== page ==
So… this post was originally part of a different post, rounding up fiction books I’ve read in 2018, but for a couple of reasons—length, viability as a post series—I figured I’d instead do one post rounding up general reading, and another specifically tracking my readings of Edgar Rice Burroughs.
Because the thing is, I’ve been on an Edgar Rice Burroughs kick. It’s not nostalgia at work, note: though I know of Tarzan and Barsoom because I grew up in Western culture in the 1970s and 1980s, and yes, I saw the Disney film John Carter of Mars (and didn’t hate it), I’d never actually read a single book by Burroughs until a month ago.
I might not have done so, either, except I started researching a creative project—let’s simplify and call it a planetary romance thing. I figured, hey, Burroughs was a big deal in this area, maybe I should check out his stuff, just to get a grounding. That morphed into sort of a diversion, and then a thing-in-itself, and now I’m on a Burroughs kick. Planetary Romance (and the “Hollow Earth” variant of the genre) is bigger than just that one author, of course, and I’ll likely branch out beyond that, but it’s been interesting going back to Burroughs’ work and digging in.
After plowing through a couple of public-domain audiobooks, I took the plunge and bought myself a stack of old Ballantine and Ace paperbacks, including a few of the Pellucidar books (notably the first three), most of the Venus series (except the last volume), both of the two volumes that collect Burroughs’ three-part novel (or series?) The Moon Maid, and the full Mars/Barsoom series, along with a few scattered stand-alone novels.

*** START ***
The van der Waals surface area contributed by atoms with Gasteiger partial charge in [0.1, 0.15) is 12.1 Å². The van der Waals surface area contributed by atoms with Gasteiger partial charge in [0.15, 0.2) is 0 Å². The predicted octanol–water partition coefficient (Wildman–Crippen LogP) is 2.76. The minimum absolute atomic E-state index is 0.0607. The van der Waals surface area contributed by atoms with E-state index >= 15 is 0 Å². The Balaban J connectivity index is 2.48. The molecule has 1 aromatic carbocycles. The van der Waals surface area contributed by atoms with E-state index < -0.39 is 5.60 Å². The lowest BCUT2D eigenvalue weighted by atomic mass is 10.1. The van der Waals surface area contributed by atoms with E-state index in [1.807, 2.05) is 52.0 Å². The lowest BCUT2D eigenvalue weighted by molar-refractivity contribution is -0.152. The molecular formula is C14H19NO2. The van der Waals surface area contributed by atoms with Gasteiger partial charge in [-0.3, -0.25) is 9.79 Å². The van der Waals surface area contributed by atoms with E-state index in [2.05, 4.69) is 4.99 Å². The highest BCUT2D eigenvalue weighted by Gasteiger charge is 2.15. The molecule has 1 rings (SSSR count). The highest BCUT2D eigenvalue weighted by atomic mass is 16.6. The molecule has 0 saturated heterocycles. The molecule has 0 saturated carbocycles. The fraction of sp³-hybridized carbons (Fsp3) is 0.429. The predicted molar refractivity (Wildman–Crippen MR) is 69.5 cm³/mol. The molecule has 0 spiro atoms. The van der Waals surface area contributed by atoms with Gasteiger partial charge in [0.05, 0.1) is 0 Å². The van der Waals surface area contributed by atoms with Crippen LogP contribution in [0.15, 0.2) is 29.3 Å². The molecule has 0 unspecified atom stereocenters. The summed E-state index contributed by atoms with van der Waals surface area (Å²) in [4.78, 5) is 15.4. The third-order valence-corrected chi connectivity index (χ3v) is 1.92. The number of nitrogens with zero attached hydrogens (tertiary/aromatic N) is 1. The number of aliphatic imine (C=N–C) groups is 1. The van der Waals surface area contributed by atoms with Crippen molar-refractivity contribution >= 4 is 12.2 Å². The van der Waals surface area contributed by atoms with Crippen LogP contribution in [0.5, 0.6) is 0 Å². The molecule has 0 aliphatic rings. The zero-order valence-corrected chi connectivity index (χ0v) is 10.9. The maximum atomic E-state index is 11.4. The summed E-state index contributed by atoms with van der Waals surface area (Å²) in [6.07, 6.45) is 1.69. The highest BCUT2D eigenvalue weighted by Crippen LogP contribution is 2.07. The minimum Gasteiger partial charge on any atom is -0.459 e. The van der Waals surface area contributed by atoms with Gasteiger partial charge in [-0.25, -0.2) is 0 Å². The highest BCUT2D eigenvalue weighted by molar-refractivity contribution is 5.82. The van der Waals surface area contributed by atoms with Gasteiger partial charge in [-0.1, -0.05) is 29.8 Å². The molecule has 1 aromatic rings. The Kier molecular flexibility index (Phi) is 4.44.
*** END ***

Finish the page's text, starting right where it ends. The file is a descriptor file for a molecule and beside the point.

Will I get through them all? Time will tell, but I can say that I started with the first three books of the hollow-earth Pellucidar series, and that’s what I’m discussing today.
Here’s the complement to the recent readings post that went up not long ago detailing fiction I’d read lately. This time, I’m covering the (shorter) list of nonfiction works I’ve checked out so far this year, since the last books-I’ve-read post. As usual, it omits RPG books, for which I’m slowly working up a set of reviews that will be posted separately.
Everyone knows Stormbringer, the sword wielded by Elric—even people like me, who’ve barely read any of the Elric stories. Stormbringer is notorious in part because it’s the prototypical “intelligent sword” that old-timer RPG fans remember being a big deal in 1st edition AD&D.
Now, there are rules for intelligent magic items in 5E, of course, and there’s certainly precedent in fantasy literature for intelligent or sentient magical objects that aren’t swords—the Lord of the Rings features one prominently—but I feel like the “intelligent sword” trope has kind of fallen by the wayside… at least, it felt like that when the trope came up in a discussion in a Facebook group I’m in.
Since the Apex Book of World SF series launched a decade ago, I’ve always wished that I could help get a Korean story into the series. Well… that’s finally happened.
In the forthcoming fifth volume of the series, edited by Cristina Jurado (and with Lavie Tidhar as the series editor), that’s finally happened. My co-translation with Jihyun Park of Boyoung Kim’s tale of Lamarckian evolution, mythic Korean beasts, and metamorphosis, “An Evolutionary Myth,” will be reprinted, alongside what looks to be another fascinating and amazing collection of work from around the world.
The (worthwhile!) discussion there is a thoughtful and astute response to Stanley’s book, which is a sort of bibliography of imaginary Lovecraftian tomes in the imaginary holdings of the equally-imaginary Miskatonic University: